Could Jobs Report Delay Decrease of Interest Rates?

first_img Share Save Could Jobs Report Delay Decrease of Interest Rates? Demand Propels Home Prices Upward 2 days ago Home / Daily Dose / Could Jobs Report Delay Decrease of Interest Rates? The Week Ahead: Nearing the Forbearance Exit 2 days ago The prospects that the Fed will slash interest rates later this month took a hit after the June jobs report from the Bureau of Labor and Statistics revealed the economy added 224,000 jobs, the most since January. “After May’s weaker jobs data, which was revised even lower today, the June report takes on new importance as a sign of whether the May data was a one-month blip or the start of a new weaker trend,” said Danielle Hale, Chief Economist for “The 224,000 jobs added in June are a strong bounce back and will likely make the Fed less inclined toward rate cuts later this month, especially as the unemployment rate still hovers near 50-year lows at 3.7%.” The unemployment rate of 3.7% is marginally higher than what was reported in May, and the number of unemployed people came in a 6 million. Data also found the labor force participation rate came in at 62.9%, which is marginally higher than May’s 62.8%. Unemployment rates for African Americans dropped from May’s 6.2% to 6% in June, and a year-over-year decrease from 6.5% in June 2018. Average weekly earnings grew slightly to $959.76 in June from $957.70 in May. Employment in professional and business services saw the biggest increase, adding 51,000 jobs in June. Health care added 35,000 jobs in June, and transportation and warehousing added 24,000 jobs. While the June report exceeded expectations, a report by Bloomberg states these numbers could cause the Fed to take a second look at cutting interest rates. “This morning’s (July 5) robust jobs report should ease some of the pressure that the Fed faces to cut rates at the upcoming July FOMC meeting,” said Doug Duncan, Chief Economist at Fannie Mae. “The report showed non-farm payrolls increasing by 224,000 in June, outweighing small downward revisions to the prior two months and indicating that the labor market remains a strength of the economy. The Best Markets For Residential Property Investors 2 days ago Mike Albanese is a reporter for DS News and MReport. He is a University of Alabama graduate with a degree in journalism and a minor in communications. He has worked for publications—both print and online—covering numerous beats. A Connecticut native, Albanese currently resides in Lewisville. Tagged with: Fed Interest rates Jobs Report Previous: The Week Ahead: Fed Chair in the Spotlight Next: Innovative Funding Models: A New Approach to Urban Blight About Author: Mike Albanese Governmental Measures Target Expanded Access to Affordable Housing 2 days ago in Daily Dose, Featured, Government, News Print This Postcenter_img Sign up for DS News Daily Subscribe July 5, 2019 1,114 Views Servicers Navigate the Post-Pandemic World 2 days ago Data Provider Black Knight to Acquire Top of Mind 2 days ago Related Articles The Best Markets For Residential Property Investors 2 days ago Data Provider Black Knight to Acquire Top of Mind 2 days ago Demand Propels Home Prices Upward 2 days ago Governmental Measures Target Expanded Access to Affordable Housing 2 days ago Servicers Navigate the Post-Pandemic World 2 days ago Fed Interest rates Jobs Report 2019-07-05 Mike Albaneselast_img read more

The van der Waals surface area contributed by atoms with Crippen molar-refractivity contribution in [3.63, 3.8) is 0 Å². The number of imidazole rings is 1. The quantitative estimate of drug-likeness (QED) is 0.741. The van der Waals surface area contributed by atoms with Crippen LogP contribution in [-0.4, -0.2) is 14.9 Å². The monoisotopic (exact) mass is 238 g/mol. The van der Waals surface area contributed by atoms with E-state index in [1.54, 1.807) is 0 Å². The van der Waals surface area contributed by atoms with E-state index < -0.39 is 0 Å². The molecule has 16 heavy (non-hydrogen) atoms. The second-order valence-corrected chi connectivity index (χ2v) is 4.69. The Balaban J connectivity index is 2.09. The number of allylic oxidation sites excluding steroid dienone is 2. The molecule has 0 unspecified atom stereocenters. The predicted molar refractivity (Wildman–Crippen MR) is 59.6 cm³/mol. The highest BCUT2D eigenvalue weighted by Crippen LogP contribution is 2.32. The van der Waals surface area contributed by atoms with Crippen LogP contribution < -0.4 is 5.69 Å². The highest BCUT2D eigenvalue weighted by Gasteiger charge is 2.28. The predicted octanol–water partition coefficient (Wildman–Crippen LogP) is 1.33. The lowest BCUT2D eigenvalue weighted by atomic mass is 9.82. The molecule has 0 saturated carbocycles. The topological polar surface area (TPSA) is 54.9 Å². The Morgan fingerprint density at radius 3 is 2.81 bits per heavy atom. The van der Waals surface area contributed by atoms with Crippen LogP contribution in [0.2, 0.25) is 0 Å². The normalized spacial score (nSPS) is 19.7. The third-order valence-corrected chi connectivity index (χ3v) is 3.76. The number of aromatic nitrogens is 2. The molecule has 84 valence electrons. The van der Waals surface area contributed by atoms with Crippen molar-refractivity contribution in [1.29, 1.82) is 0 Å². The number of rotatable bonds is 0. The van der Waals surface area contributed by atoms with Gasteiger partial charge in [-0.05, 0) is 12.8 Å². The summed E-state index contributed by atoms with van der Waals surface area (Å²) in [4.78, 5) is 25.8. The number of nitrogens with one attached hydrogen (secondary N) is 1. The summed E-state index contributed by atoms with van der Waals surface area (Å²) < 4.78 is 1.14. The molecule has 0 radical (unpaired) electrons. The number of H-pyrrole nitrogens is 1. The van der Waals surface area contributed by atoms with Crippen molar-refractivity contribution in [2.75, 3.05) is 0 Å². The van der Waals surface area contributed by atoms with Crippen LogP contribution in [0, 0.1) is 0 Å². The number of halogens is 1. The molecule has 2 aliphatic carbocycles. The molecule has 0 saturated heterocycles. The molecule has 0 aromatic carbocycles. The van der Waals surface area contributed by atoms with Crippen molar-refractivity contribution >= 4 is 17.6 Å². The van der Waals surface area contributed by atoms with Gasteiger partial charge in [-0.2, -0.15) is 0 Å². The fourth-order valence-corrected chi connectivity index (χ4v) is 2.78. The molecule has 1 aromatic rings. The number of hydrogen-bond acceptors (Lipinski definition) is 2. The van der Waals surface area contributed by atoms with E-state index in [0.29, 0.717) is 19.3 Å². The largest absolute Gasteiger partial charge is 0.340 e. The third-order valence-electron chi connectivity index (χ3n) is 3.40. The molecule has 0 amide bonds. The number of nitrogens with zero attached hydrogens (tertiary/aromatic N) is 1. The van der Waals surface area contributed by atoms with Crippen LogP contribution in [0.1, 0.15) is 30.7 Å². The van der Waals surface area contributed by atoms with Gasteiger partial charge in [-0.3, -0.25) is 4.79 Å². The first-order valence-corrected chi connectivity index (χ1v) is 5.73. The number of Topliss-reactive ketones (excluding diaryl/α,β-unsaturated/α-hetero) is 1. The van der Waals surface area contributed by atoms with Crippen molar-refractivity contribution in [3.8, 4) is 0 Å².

Stability amid revolution